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La régression quantile en pratique

Author

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  • Xavier D’Haultfoeuille
  • Pauline Givord

Abstract

[fre] L’usage des régressions quantiles s’est beaucoup répandu au cours de la dernière décennie. Celles-ci reposent sur un principe proche de celui de la régression linéaire classique. De même que cette dernière se fonde sur une modélisation linéaire de l’espérance conditionnelle de la variable d’intérêt en fonction de ses déterminants, les régressions quantiles consistent à supposer que les quantiles conditionnels de cette variable d’intérêt sont linéaires. Elles fournissent cependant une description plus riche que les régressions linéaires, puisqu’on peut ainsi étudier l’ensemble de la distribution conditionnelle de la variable d’intérêt et non seulement la moyenne de celle-ci. Cette analyse est particulièrement intéressante pour les mesures d’évaluation des politiques publiques : un programme peut avoir un effet moyen limité, mais permettre d’augmenter suffisamment les niveaux les plus faibles de la variable d’intérêt pour que son implémentation soit souhaitable. Les régressions quantiles permettent également de décrire les déterminants des évolutions des inégalités de revenu. En outre, elles sont parfois plus adaptées pour certains types de données (variables censurées ou tronquées, présence de valeurs extrêmes, modèles non linéaires...). Les régressions quantiles peuvent être aujourd’hui effectuées aisément avec de nombreux logiciels statistiques. Cet article rappelle les principes statistiques sous-jacents à cette modélisation, ainsi que des extensions qui ont été développées pour répondre au problème, classique en économétrie, de l’endogénéité de certaines variables explicatives (données de panel, variables instrumentales…). Il fournit également un guide d’interprétation des résultats d’une régression quantile, dont l’analyse est peut-être moins intuitive que celle d’une régression linéaire. Pour bien comprendre l’utilisation qui peut en être faite, deux applications concrètes sont présentées à titre d’illustration.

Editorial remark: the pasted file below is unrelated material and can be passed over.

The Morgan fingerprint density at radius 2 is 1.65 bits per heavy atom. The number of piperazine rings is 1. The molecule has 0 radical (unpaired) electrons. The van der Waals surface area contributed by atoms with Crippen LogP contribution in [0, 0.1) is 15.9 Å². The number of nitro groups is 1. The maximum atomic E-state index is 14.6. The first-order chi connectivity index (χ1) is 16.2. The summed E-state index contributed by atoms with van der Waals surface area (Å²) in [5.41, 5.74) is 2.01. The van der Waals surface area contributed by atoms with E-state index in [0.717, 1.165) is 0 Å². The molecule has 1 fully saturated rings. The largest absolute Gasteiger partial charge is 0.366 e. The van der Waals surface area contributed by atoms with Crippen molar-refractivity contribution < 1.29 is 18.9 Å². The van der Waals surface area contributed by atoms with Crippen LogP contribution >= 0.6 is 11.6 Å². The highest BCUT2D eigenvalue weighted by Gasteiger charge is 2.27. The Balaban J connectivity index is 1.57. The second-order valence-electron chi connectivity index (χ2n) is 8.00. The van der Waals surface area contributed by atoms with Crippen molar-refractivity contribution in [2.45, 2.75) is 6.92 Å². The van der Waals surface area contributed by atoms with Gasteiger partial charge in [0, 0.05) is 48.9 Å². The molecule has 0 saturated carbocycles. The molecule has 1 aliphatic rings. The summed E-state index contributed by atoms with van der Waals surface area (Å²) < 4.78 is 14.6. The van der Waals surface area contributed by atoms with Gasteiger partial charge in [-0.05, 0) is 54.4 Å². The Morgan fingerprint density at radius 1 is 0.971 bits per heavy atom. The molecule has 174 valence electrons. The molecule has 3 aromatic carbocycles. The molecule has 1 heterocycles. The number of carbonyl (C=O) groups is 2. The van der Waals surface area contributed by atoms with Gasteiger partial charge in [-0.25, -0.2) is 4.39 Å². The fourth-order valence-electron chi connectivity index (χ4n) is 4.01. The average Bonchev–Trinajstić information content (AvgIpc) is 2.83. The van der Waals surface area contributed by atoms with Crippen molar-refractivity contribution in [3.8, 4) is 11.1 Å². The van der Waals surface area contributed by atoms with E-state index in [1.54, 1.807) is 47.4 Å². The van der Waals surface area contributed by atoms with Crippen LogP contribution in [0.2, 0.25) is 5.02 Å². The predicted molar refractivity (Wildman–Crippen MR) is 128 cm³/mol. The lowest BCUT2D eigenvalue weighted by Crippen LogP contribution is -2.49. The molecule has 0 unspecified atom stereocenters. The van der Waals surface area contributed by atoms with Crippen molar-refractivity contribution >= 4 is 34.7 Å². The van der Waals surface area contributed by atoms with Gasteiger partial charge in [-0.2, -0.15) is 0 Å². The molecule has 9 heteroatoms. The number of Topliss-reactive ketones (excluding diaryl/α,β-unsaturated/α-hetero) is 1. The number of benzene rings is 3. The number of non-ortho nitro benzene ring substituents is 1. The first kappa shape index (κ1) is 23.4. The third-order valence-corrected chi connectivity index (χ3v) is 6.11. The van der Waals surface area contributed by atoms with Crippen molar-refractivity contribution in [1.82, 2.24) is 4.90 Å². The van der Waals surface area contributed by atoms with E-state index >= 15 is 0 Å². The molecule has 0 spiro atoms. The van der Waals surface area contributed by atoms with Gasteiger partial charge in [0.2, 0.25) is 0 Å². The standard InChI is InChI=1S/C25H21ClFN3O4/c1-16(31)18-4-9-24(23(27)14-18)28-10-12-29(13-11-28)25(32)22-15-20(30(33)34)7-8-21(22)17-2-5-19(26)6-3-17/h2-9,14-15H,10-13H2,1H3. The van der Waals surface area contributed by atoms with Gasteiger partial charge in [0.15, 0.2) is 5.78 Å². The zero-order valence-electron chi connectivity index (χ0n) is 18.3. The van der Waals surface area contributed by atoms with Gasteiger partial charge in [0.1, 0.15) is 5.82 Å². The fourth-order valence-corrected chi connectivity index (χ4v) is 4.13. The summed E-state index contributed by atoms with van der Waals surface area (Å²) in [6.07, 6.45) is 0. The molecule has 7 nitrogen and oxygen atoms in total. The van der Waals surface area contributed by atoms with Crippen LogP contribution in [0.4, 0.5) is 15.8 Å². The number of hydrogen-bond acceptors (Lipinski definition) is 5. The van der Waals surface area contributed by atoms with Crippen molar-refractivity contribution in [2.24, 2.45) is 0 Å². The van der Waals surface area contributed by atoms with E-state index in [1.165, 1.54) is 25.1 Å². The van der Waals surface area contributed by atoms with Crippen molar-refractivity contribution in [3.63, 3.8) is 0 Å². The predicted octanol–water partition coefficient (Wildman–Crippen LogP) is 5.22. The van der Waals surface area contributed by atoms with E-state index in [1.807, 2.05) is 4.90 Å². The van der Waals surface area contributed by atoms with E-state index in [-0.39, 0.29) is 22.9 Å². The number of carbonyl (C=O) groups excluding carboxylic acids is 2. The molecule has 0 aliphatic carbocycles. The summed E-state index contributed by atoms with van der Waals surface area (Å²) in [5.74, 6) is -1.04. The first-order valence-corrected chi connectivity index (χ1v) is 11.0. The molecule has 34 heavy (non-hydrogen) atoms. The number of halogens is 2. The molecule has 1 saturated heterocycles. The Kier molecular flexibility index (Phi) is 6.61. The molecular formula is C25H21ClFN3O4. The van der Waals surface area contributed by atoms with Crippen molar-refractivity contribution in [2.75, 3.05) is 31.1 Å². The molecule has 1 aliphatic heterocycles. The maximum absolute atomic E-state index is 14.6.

Suggested Citation

  • Xavier D’Haultfoeuille & Pauline Givord, 2014. "La régression quantile en pratique," Économie et Statistique, Programme National Persée, vol. 471(1), pages 85-111.
  • Handle: RePEc:prs:ecstat:estat_0336-1454_2014_num_471_1_10484
    Note: DOI:10.3406/estat.2014.10484
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    References listed on IDEAS

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    Cited by:

    1. Bertrand Garbinti & Pierre Lamarche, 2014. "Les hauts revenus épargnent‑ils davantage ?," Économie et Statistique, Programme National Persée, vol. 472(1), pages 49-64.
    2. Jamal Bouoiyour & Refk Selmi, 2017. "The Bitcoin price formation: Beyond the fundamental sources," Papers 1707.01284, arXiv.org.
    3. Ben Rejeb, Aymen, 2016. "Volatility Spillover between Islamic and conventional stock markets: evidence from Quantile Regression analysis," MPRA Paper 73302, University Library of Munich, Germany.
    4. S. Béreau & V. Faubert & K. Schmidt, 2018. "Explaining and Forecasting Euro Area Inflation: the Role of Domestic and Global Factors," Working papers 663, Banque de France.
    5. Arthur Charpentier & Emmanuel Flachaire & Antoine Ly, 2018. "Économétrie & Machine Learning," Working Papers hal-01568851, HAL.
    6. repec:eee:riibaf:v:42:y:2017:i:c:p:794-815 is not listed on IDEAS

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